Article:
The first part of session one ended with Gardner from the UCL Health Behaviour Research Centre, who presented what we need to do to persuade policy-makers to take these points seriously. He discussed the Eden Protocol, what it promotes, and the problems faced with evidence which is needed to change policy. Problems such as post-hoc explanations (using an explanation to explain experiences that already exist), unmatched control groups, and researching groups that live in natural environments do not fit the forms of evidence that policy-makers want. He spoke of the need to establish feasible interventions, and provide perspective data that show predictions and how to apply changes in a control-designed environment. It was a great talk which prompted the audience to realise that although these arguments appear sound and obvious, moving ‘backwards’ and making these changes can, in fact, involve huge infrastructural changes.
After a short break, filled with healthy snacks and fruit, Emma Karoune began her talk about natural versus processed foods, and how we need to look at conceptions of diet in a multidisciplinary way. Her talk was followed by guest speaker Samir Singh, a Youth Worker for Arsenal Football Club, who provided a fascinating summary of the community development projects currently carried out by football clubs in the inner city. It was interesting to see the themes of the conference addressed by a non-academic, and to see how similar ideas are put into practice. He spoke of the ‘tribal’ element in a football context, and how the football club use this mind-set and solidarity to get young people to engage in education, training and other positive activities. There are projects involved with social inclusion, anti-racism campaigns, local history walks, health checks, STD checks, cancer awareness programmes and so on. Because football is very territorial – in theme with paleolithic mentalities – youth workers dressed in uniform help decrease crime and in fact take on the role of policing in their own neighbourhoods. They have a non-punitive, bottom-up approach and in a sense develop ‘gangs’ that have the same level of excitement, status and so on, but focus on harnessing positive activities. Interestingly, following well from the previous presentations, what Singh suggested is to take something like the hunter group mind-set, and work with it to mould it into a positive and socially acceptable activity. Singh discussed the importance of local knowledge, having role models, working as a group instead of in isolation, providing a family or tribe-like environment, and creating pride and empowerment within young people.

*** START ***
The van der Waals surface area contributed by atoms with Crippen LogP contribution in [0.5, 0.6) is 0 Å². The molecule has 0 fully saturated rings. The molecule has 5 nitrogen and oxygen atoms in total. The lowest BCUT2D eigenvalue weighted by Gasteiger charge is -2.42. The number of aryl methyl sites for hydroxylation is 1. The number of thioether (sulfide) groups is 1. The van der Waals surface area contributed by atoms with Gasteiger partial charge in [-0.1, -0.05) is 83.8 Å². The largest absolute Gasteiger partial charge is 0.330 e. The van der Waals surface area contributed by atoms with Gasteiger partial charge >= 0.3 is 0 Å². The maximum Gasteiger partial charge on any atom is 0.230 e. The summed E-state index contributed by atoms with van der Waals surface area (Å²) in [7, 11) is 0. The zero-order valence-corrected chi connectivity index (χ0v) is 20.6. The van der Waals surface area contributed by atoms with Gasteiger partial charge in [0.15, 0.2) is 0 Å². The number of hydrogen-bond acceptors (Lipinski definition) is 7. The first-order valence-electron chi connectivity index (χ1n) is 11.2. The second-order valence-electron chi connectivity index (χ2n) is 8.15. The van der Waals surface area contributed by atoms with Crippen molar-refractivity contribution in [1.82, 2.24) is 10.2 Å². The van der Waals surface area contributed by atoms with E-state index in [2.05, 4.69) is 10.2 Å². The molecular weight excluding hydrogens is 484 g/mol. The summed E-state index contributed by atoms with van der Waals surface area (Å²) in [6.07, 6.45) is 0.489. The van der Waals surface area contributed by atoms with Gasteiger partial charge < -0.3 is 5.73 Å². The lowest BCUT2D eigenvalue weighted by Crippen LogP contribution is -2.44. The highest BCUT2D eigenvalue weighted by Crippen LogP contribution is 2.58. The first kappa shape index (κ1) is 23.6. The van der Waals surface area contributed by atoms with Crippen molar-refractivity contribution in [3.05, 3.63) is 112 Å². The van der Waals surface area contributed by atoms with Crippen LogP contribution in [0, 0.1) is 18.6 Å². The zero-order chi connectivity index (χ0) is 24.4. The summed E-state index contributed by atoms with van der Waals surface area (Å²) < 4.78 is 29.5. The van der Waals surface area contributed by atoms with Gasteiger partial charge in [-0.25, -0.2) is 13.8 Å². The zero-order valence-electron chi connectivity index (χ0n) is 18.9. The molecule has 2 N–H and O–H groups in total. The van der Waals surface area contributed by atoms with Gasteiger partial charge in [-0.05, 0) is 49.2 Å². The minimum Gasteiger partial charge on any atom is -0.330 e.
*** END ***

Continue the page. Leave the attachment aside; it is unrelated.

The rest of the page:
The session ended with Bob Allies, from Allies & Morrison Architects, who talked about the importance of design, and how it can encourage movement, and the way we relate to our physical environment. For example, through design, architects can encourage the use of the staircase, or a greater engagement with the outside world through making public spaces attractive, safe, and easy to use. The idea Allies presented was to get more people to use public spaces, as activity breeds activity. He discussed how buildings relate to the public realm and how they reinforce the public structure. In Copenhagen, for example, a policy has been established where all lower level windows should be open and transparent. Allies spoke about high-density cities, and how new perspectives are changing the physicality of cities, such as the movement of reoccupying roofs, or the move to promoting density for sustainable cities, and turning architecture into a social art.
The second session began with Ian Scott from the UCL Office of the Vice Provost (Research), where he kicked off his talk by looking at the UN Habitat ‘State of the World Cities’ Report.3 He talked about current health-affecting issues, such as heating and cooling, road accidents and crime violence, and how urban governments have the capacity to plan for infrastructure and healthy living. Planning must be recognised as a complicated matter, said Scott, but it has to be pursued through experimentation where planners take chances to create new urban forms. Jemima Stockton, from the Department of Public Health and Epidemiology, then continued with the next presentation, looking at how physical activity promotes mental health using data from the Lincoln Institute of Land Policy.4 We then had Professor Graham Rook from the Department of Microbiology who provided an absolutely amazing and entertaining presentation which talked about the human being, not as an individual, but as an entire ecosystem. ‘We cannot ignore the microbes!’, was the starting message in what turned out to be a very interesting topic. Microbes, Rook said, continuously interact with, and are replenished, by our external environment. He linked how many ‘urban’ diseases (auto-immune, asthmas, Crohns disease, diabetes, etc.), which have to do with chronic inflammatory disorders and are on the rise, develop from the immune system not being properly regulated. He introduced us to how the immune system receives its ‘education’ from the exposure of microbial ‘old friends’ with which we co-evolved. Rook also spoke about the evolution of the immune system alongside different periods of social groups during the Paleolithic, Neolithic/Bronze Age, Iron Age, and Preindustrial ages. He did so by talking about how microbiota evolves, and how they are disrupted and disturbed by antibiotics, diet, sanitation and other impacts of the modern environment. There is a strong correlation between fungal and bacterial diversity with immunity and less allergic responses. Rook presented a case-study involving piglets (Mulder et al, 2012), whereby a group of piglets were put outside, while another group remained inside, for 56 days. The outdoor piglets had much more friendly bacteria (ie. Firmicutes and lactobacilli), while the indoor piglets had already had the expression of genes that are markers of inflammatory responses taking place in their guts. He added that inflammation is better regulated in poor countries than in rich countries (McDade et al, 2012) precisely because the environment carries necessary bacteria for our systems. It is a symbiotic relationship. Rook further linked how stress impacts the immune system and gut, and in turn stimulates mental illnesses such as depression (Rook, Lowry & Raison, 2013; Rook, Raison & Lowry, 2013). As he reflected on previous presentations of the conference regarding how green space makes people walk more and increases mental and physical health, he suggested it may well be the microbiota that causes the positive results. His conclusions were that the regulatory mechanisms that control our immune responses are educated organisms with which we co-evolved with in palaeolithic times. Many of the organisms came from the natural environment, which calls for the need, through powerful medical support, to create more green spaces everywhere.